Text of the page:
There’s been a power shift in Sydney’s Turkish restaurant scene. Once, we would have told you the best Turkish food was in Auburn. There are still a few great spots there, such as New Star, but the new hub for Turkish food is Newtown and Enmore.
Go to Stanbuli for high-end Istanbul bar food, Ferah for massive breakfast banquets, Pasha’s for humble fare you’d get in a Turkish home, Saray for a late-night kebab and Taste of Turkey for woodfired pide and bread.
The latest player, which opened in December, is Konak. It’s co-owned by Ceyda Selleck, the chef and owner of Pasha’s, and Berkay Salur, the pide chef from Surry Hills institution Erciyes.
Konak is next door to Pasha’s, but the owners don’t consider it a risky move – Konak is substantially different to its neighbour, showing off two approaches to Turkish cuisine: breakfast and woodfired oven cooking.
Working at Erciyes, Salur became a formidable pide chef. “I learned everything there. The pide we do here is very similar, but [at Erciyes] we had an electric oven. Here it’s woodfired; it gives a different flavour,” he says.
We watch him make sujuk, a pide with egg and soft cheese that he’s fond of. He treats his dough like a masseur, finding the grooves and quickly working out any kinks. He stretches it, adds a glob of cheese and slides it into the oven. It emerges crunchy but with soft centre, smelling like smoked meat and buttered toast. “The secret to a good pide is the dough,” says Salur. “A lot of people put milk, sugar and oil in, but we just use water, salt and yeast. That’s it.”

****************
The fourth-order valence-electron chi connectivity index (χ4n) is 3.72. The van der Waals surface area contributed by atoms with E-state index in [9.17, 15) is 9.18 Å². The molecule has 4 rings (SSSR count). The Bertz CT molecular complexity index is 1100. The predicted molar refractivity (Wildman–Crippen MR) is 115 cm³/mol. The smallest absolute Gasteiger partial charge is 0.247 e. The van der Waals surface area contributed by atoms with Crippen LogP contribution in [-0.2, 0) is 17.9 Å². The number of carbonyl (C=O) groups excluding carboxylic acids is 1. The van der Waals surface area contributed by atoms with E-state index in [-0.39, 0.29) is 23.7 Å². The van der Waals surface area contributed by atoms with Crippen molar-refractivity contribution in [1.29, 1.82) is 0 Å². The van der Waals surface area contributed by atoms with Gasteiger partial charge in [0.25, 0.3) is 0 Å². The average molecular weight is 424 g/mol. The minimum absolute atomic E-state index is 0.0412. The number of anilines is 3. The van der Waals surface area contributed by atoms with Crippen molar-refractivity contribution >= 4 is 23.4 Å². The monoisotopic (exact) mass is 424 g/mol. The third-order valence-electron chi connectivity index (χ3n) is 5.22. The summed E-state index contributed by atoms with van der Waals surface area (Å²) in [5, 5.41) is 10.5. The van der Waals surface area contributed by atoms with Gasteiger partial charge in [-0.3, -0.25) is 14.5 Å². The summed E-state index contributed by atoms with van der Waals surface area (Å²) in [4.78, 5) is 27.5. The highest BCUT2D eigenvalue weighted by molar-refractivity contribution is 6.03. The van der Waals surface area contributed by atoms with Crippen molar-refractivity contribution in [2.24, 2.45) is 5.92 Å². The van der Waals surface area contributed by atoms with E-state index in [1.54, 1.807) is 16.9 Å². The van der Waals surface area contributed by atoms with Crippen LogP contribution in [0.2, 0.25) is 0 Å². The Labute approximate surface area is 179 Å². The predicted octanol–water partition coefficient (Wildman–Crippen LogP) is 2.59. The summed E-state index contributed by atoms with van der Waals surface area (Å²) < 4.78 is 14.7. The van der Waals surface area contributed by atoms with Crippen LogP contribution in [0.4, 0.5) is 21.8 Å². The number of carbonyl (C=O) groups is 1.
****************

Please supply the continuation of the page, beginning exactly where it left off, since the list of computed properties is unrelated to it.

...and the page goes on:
The house bread – which is the ideal vehicle for eating grilled eggplant and strained yoghurt dip – is made the same way. Salur also uses the flatbread for beyti, an Istanbul street dish of minced lamb wrapped in bread and covered with yoghurt and a rich tomato sauce.
Konak is a coastal city on the western coast of Turkey, but the restaurant mines the entire country for dishes. The only dish from Konak (which Salur has never visited), is Izmir kofte, four massive meatballs smothered in cheese and a spiced tomato sauce. “There are lots of different styles of kofte in Konak, such as with cheese and nuts,” explains Salur. “That’s what [the region] is known for. It’s our signature dish.”
The meaty baked goods are mostly night-time fare. What the restaurant has become really well-known for, just a few months after opening, is the epic breakfast spread Selleck does every weekend. And when we say epic, we mean so many plates you need to get your Tetris game on to fit it all on the table.
At the centre of the breakfast is, of course, that bread – it’s your tool to eat and enhance all the other things on the table, which includes menemen (baked eggs, similar to shakshuka); pide; sujuk; pastries; a selection of cheeses, olives, fruit, honey, house-made jams, butter, clotted cream, tahini; pekmez (a thick molasses-like syrup made from slow-cooked fruit); and unlimited tea. All for just $25. The only hard thing is getting a seat.
“My parents never thought I’d do something like this. They came to Sydney so [me and my siblings] could be doctors,” says Salur.
Konak Turkish Kitchen
496 King Street, Newtown
(02) 7900 3668
Mon to Fri 5pm–10pm
Sat & Sun 10am–10pm
This is another edition of Broadsheet’s Local Knowledge weekly series, where Nick Jordan explores the eateries at the heart of Sydney’s different cultural communities. Read more here.